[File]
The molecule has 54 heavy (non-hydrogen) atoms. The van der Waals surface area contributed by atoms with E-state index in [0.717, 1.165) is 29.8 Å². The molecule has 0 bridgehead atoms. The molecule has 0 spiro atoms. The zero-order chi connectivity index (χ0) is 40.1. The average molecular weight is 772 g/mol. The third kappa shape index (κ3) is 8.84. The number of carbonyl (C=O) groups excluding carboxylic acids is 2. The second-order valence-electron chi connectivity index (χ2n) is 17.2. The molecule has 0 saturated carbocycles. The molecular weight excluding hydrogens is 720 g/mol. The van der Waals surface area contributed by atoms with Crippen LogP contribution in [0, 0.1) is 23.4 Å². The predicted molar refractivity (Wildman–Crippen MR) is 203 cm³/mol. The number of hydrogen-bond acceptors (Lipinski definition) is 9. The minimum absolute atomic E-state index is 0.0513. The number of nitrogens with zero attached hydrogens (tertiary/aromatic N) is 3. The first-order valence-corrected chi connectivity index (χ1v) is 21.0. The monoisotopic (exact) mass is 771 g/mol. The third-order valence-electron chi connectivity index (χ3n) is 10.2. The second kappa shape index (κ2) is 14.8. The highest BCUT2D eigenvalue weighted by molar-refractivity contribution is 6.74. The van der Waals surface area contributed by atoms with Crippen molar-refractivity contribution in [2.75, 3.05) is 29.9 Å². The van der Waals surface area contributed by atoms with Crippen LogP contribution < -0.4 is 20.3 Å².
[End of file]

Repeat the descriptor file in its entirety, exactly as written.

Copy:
The molecule has 54 heavy (non-hydrogen) atoms. The van der Waals surface area contributed by atoms with E-state index in [0.717, 1.165) is 29.8 Å². The molecule has 0 bridgehead atoms. The molecule has 0 spiro atoms. The zero-order chi connectivity index (χ0) is 40.1. The average molecular weight is 772 g/mol. The third kappa shape index (κ3) is 8.84. The number of carbonyl (C=O) groups excluding carboxylic acids is 2. The second-order valence-electron chi connectivity index (χ2n) is 17.2. The molecule has 0 saturated carbocycles. The molecular weight excluding hydrogens is 720 g/mol. The van der Waals surface area contributed by atoms with Crippen LogP contribution in [0, 0.1) is 23.4 Å². The predicted molar refractivity (Wildman–Crippen MR) is 203 cm³/mol. The number of hydrogen-bond acceptors (Lipinski definition) is 9. The minimum absolute atomic E-state index is 0.0513. The number of nitrogens with zero attached hydrogens (tertiary/aromatic N) is 3. The first-order valence-corrected chi connectivity index (χ1v) is 21.0. The monoisotopic (exact) mass is 771 g/mol. The third-order valence-electron chi connectivity index (χ3n) is 10.2. The second kappa shape index (κ2) is 14.8. The highest BCUT2D eigenvalue weighted by molar-refractivity contribution is 6.74. The van der Waals surface area contributed by atoms with Crippen molar-refractivity contribution in [2.75, 3.05) is 29.9 Å². The van der Waals surface area contributed by atoms with Crippen LogP contribution < -0.4 is 20.3 Å².